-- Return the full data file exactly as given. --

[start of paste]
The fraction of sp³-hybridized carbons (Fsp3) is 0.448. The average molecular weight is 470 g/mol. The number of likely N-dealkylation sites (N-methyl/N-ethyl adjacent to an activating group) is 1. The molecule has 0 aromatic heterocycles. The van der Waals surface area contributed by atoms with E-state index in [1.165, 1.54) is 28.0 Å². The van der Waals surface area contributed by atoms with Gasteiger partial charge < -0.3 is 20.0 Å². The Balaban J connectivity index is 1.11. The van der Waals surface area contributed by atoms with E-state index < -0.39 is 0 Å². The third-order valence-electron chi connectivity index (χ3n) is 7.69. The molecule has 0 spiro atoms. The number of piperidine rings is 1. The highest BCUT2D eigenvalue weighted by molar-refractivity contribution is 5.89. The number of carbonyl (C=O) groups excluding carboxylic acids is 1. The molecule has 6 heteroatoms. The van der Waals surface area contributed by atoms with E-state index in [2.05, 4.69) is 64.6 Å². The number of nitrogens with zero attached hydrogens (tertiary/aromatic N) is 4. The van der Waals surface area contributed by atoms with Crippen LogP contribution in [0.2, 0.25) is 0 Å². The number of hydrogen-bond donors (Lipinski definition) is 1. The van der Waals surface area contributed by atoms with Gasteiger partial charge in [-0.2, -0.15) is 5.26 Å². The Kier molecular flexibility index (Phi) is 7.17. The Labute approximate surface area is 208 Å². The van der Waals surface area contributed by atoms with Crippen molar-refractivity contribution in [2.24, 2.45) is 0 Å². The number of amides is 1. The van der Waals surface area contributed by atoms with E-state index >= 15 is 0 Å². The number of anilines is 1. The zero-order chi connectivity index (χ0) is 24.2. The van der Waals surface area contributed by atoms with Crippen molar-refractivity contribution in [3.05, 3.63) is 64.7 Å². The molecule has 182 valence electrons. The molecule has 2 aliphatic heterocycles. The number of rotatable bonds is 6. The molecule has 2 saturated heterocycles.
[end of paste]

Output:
The fraction of sp³-hybridized carbons (Fsp3) is 0.448. The average molecular weight is 470 g/mol. The number of likely N-dealkylation sites (N-methyl/N-ethyl adjacent to an activating group) is 1. The molecule has 0 aromatic heterocycles. The van der Waals surface area contributed by atoms with E-state index in [1.165, 1.54) is 28.0 Å². The van der Waals surface area contributed by atoms with Gasteiger partial charge < -0.3 is 20.0 Å². The Balaban J connectivity index is 1.11. The van der Waals surface area contributed by atoms with E-state index < -0.39 is 0 Å². The third-order valence-electron chi connectivity index (χ3n) is 7.69. The molecule has 0 spiro atoms. The number of piperidine rings is 1. The highest BCUT2D eigenvalue weighted by molar-refractivity contribution is 5.89. The number of carbonyl (C=O) groups excluding carboxylic acids is 1. The molecule has 6 heteroatoms. The van der Waals surface area contributed by atoms with E-state index in [2.05, 4.69) is 64.6 Å². The number of nitrogens with zero attached hydrogens (tertiary/aromatic N) is 4. The van der Waals surface area contributed by atoms with Crippen LogP contribution in [0.2, 0.25) is 0 Å². The number of hydrogen-bond donors (Lipinski definition) is 1. The van der Waals surface area contributed by atoms with Gasteiger partial charge in [-0.2, -0.15) is 5.26 Å². The Kier molecular flexibility index (Phi) is 7.17. The Labute approximate surface area is 208 Å². The van der Waals surface area contributed by atoms with Crippen molar-refractivity contribution in [2.24, 2.45) is 0 Å². The number of amides is 1. The van der Waals surface area contributed by atoms with E-state index >= 15 is 0 Å². The number of anilines is 1. The zero-order chi connectivity index (χ0) is 24.2. The van der Waals surface area contributed by atoms with Crippen molar-refractivity contribution in [3.05, 3.63) is 64.7 Å². The molecule has 182 valence electrons. The molecule has 2 aliphatic heterocycles. The number of rotatable bonds is 6. The molecule has 2 saturated heterocycles.